“Would people recycle more, if there were bears?” Carol (Tessa Peake- Jones) asks her ex-lover Eddie (Andrew French). This flippant-sounding question contained within the opening scenes of Barney Norris’ nifty two-hander, While We’re Here comes in response to Eddie’s proposed plan of getting involved in “rewilding”: putting bears and wolves back into Scotland, or, in his words, pressing <undo> on all the havoc human nature has wreaked on the planet.

Carol knows, and we soon suspect, that Eddie hasn’t seriously thought through how he might achieve this revival of lost natural habitats, just as he hasn’t seriously thought through his desire to relive the past in his own life. While We’re Here is a snapshot of a momentary past between two people who briefly encounter one another in an unsustainable present. The script by Barney Norris (playwright of Five Rivers Met on a Salisbury Plain) explores two characters’ experience whilst questioning what it is that brings people together, and what pushes people apart.

A few hours before the play begins, Carol has found Eddie sitting on a park bench and offers him a place to stay. It initially seems unlikely that a woman with a job at the council –“team leader!” “is that as good as it sounds?” “pretty good, yeah”- her own house, and an adult daughter flourishing in a busy job somewhere slightly too far away for Carol’s comfort, would stretch to such hospitality; but Tessa Peake-Jones does a splendid job of negotiating a character who remains no more likeable than she is fathomable. Whatever it was that motivates Carol to take in a now homeless Eddie is the same as that which sparked their earlier relationship: an attraction between polar opposites.

Whilst Carol lives a life of routine – finally admitting, “I’m trapped, I can’t get out” – whose greatest achievement out of the London commuter-belt town of Havant has been to move to a nearby town and back again, Eddie has the alternative problem: too much space to move around in and nothing by which to draw defining lines around his life. Eddie’s first attempts to get help with his mental health – we are told he has suffered at least one mental breakdown and a suicide attempt – are frustrated by his inability to pin himself down. Physically he has no permanent address to which the authorities can send him letters; emotionally he cannot hold his thoughts in one place for long enough to fill out a form with any coherency. Displaced by his family, his country, and now his local community, Eddie is a character who taps into the national consciousness evoked around Ken Clark’s recent screenplay I, Daniel Blake (2016). One scene provides a sensitive and unrewarding battle with local bureaucracy in an attempt to secure financial and medical help, with a result which raises fleeting but vital questions about justice and responsibility.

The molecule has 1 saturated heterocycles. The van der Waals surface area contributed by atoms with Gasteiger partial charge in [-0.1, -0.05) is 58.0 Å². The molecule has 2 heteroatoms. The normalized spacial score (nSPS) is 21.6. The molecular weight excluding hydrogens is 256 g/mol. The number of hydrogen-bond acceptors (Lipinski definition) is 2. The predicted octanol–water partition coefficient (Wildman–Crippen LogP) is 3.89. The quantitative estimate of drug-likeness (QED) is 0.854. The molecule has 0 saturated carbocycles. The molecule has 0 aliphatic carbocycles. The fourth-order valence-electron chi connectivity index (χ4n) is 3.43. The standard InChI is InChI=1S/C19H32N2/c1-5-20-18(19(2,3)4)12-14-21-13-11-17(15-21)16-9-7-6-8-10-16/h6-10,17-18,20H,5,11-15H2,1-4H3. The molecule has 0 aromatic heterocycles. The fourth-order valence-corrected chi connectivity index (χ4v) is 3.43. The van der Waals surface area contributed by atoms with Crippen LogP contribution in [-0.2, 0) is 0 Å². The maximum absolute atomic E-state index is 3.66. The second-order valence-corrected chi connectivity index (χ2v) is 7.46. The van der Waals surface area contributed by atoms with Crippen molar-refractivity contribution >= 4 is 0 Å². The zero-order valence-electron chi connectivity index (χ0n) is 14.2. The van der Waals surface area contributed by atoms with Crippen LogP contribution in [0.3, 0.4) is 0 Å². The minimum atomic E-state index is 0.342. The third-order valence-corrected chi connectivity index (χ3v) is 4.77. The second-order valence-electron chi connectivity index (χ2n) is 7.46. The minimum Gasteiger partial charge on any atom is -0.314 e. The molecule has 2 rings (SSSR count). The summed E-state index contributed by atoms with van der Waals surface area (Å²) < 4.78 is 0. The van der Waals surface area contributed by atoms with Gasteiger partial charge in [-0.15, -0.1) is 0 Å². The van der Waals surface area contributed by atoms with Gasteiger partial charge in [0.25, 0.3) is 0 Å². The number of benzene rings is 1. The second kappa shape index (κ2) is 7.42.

Eddie’s experiences of mental ill-health are equally as challenging and uncomfortable to watch as they are poignant. Sometimes he is annoying, selfish, a procrastinator, thoughtless – or at least dedicates his time thinking about the “wrong” kinds of things: abstractions rather than practicalities, himself rather than his environment and the people around him. The audience, like Carol, are asked whether or not we can forgive him, like him, or help him. While We’re Here is based around the possibilities and limits of what Carol can do, even while Eddie does nothing (at least intentionally) for her in return. The difference between them is that, apart from her happiness, Carol has everything: a house, an income, a job, even some shapeless, baggy form of a family. And so it falls to her – the autocratic, competent, law-abiding Carol – to help Eddie, while it slowly becomes obvious to both her and to us that she can never help him enough.